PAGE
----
Is the NRA instructor well known or have a good reputation in regard to their training and courses?  Is the NRA instructor insured?  Who has recommended or reviewed the NRA instructor and what was the general consensus?  What facilities are being used or provided?  What are the costs and what will you be receiving for your hard-earned dollars?  Why is the instructor offering the training… for money? or to stroke their ego? or to promote safe, effective shooting?  You should do the same with any training or instructor you might be seeking out or paying.

USA Carry has a list of things to look for in an instructor and Kathy Jackson over at the Cornered Cat has some items specifically for gals to consider when seeking firearm training.

The NRA Instructor courses and NRA Certified Training Counselors I have experienced have been thorough, quality experiences… but I’m also selective and research who I’m taking my training from.  Again, you should be selective and research who YOU are taking training from too.  

I have had the opportunity to teach and train about a hundred youth each year aged eight to eighteen in 4H Shooting Sports over the last decade and I’ve had the pleasure of training hundreds of folks as an NRA Certified Instructor between the ages of ten and seventy-eight... men, women, youth, elderly, pregnant, and disabled... over quite a few more years.  Being the best instructor I can be is important to me, and a good instructor is also a good student.  I continually seek out additional training and learning opportunities for myself whether I find it in books, magazines, online, DVDs, advanced training, or one-on-one training.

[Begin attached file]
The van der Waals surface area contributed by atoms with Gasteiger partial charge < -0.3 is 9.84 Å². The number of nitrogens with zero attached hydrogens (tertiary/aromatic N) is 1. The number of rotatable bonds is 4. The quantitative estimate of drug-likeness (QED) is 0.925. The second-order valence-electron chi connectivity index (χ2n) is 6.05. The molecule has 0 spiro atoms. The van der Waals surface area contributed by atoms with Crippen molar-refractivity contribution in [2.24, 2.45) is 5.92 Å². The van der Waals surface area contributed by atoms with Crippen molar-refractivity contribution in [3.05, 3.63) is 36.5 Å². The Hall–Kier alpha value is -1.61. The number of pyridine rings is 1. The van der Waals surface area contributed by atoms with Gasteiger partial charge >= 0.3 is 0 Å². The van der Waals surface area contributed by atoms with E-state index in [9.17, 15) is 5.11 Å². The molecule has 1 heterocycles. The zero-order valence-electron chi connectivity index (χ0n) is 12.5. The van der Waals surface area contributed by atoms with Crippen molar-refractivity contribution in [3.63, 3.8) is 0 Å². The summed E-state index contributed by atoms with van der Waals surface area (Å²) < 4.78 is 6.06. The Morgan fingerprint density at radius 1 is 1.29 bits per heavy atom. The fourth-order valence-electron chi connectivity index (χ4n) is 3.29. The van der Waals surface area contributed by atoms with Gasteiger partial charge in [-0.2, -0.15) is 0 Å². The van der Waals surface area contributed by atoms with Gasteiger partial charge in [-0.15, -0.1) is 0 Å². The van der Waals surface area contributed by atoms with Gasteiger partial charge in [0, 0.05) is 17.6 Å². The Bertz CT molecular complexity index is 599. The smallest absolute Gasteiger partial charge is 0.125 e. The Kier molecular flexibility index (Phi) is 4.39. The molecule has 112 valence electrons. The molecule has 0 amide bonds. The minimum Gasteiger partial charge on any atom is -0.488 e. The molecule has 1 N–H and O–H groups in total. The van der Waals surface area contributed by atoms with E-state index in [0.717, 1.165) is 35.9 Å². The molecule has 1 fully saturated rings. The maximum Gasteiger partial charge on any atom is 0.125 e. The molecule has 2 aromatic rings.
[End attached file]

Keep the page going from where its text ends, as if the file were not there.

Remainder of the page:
The thirty to fifty days I spend training shooters each year gives me a lot of personal pleasure in knowing that many more folks are enjoying shooting and exercising their God-given rights ensured by our Second Amendment… and especially seeing the smile of pleasure and satisfaction as a new shooter puts their shots on the target, gains that self-confidence they were missing, or an experienced shooter finally figures out that one tweak or fundamental that has been throwing off their shooting or keeping them from advancing their skills to the next level.

Now, I’ve had to bump my NRA course fee/donation to forty dollars in recent times… to help with the insurance and materials costs… but hey, for me it ain’t about the money.  I’ve also spent literally thousands of dollars on NRA and other advanced training opportunities, materials, blue guns, red guns, a variety of firearms, dummy rounds, holsters, gun safes/locks, and many other items to provide the best training aids and environment possible for my students.  

Now I don't fault anyone for charging a reasonable amount for firearm training courses as most of the good instructors have a considerable investment of time, money, experience, and effort.  Some folks have shied away from my courses over the years figuring a course for only thirty or forty bucks probably isn't very good or worth much to them, but those who have checked me out ahead of time have no hesitations.